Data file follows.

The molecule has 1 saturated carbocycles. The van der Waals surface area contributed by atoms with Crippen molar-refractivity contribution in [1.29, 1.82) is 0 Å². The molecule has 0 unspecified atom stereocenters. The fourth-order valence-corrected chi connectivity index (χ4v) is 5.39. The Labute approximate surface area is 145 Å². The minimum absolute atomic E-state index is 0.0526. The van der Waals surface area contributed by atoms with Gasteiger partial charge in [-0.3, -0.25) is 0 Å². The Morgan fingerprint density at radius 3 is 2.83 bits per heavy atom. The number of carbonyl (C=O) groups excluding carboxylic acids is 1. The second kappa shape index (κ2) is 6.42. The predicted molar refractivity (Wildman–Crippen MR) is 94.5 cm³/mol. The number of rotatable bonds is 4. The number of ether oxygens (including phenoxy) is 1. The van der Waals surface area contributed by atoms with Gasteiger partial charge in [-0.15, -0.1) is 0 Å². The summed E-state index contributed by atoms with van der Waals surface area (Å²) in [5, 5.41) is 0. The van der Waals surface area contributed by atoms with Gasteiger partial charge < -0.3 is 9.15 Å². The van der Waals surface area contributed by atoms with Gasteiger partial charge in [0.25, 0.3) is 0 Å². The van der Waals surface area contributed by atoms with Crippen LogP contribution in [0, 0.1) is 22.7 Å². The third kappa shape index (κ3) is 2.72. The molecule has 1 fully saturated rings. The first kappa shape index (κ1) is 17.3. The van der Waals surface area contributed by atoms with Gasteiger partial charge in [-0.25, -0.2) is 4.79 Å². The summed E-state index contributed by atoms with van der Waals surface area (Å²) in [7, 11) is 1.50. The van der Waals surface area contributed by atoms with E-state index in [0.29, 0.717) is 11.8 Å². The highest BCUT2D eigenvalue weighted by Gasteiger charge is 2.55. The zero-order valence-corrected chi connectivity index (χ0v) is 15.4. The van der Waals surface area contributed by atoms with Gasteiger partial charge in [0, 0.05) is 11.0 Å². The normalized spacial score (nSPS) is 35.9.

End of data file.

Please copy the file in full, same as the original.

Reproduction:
The molecule has 1 saturated carbocycles. The van der Waals surface area contributed by atoms with Crippen molar-refractivity contribution in [1.29, 1.82) is 0 Å². The molecule has 0 unspecified atom stereocenters. The fourth-order valence-corrected chi connectivity index (χ4v) is 5.39. The Labute approximate surface area is 145 Å². The minimum absolute atomic E-state index is 0.0526. The van der Waals surface area contributed by atoms with Gasteiger partial charge in [-0.3, -0.25) is 0 Å². The Morgan fingerprint density at radius 3 is 2.83 bits per heavy atom. The number of carbonyl (C=O) groups excluding carboxylic acids is 1. The second kappa shape index (κ2) is 6.42. The predicted molar refractivity (Wildman–Crippen MR) is 94.5 cm³/mol. The number of rotatable bonds is 4. The number of ether oxygens (including phenoxy) is 1. The van der Waals surface area contributed by atoms with Gasteiger partial charge in [-0.15, -0.1) is 0 Å². The summed E-state index contributed by atoms with van der Waals surface area (Å²) in [5, 5.41) is 0. The van der Waals surface area contributed by atoms with Gasteiger partial charge < -0.3 is 9.15 Å². The van der Waals surface area contributed by atoms with Gasteiger partial charge in [0.25, 0.3) is 0 Å². The van der Waals surface area contributed by atoms with Crippen LogP contribution in [0, 0.1) is 22.7 Å². The third kappa shape index (κ3) is 2.72. The molecule has 1 fully saturated rings. The first kappa shape index (κ1) is 17.3. The van der Waals surface area contributed by atoms with Gasteiger partial charge in [-0.25, -0.2) is 4.79 Å². The summed E-state index contributed by atoms with van der Waals surface area (Å²) in [7, 11) is 1.50. The van der Waals surface area contributed by atoms with E-state index in [0.29, 0.717) is 11.8 Å². The highest BCUT2D eigenvalue weighted by Gasteiger charge is 2.55. The zero-order valence-corrected chi connectivity index (χ0v) is 15.4. The van der Waals surface area contributed by atoms with Gasteiger partial charge in [0, 0.05) is 11.0 Å². The normalized spacial score (nSPS) is 35.9.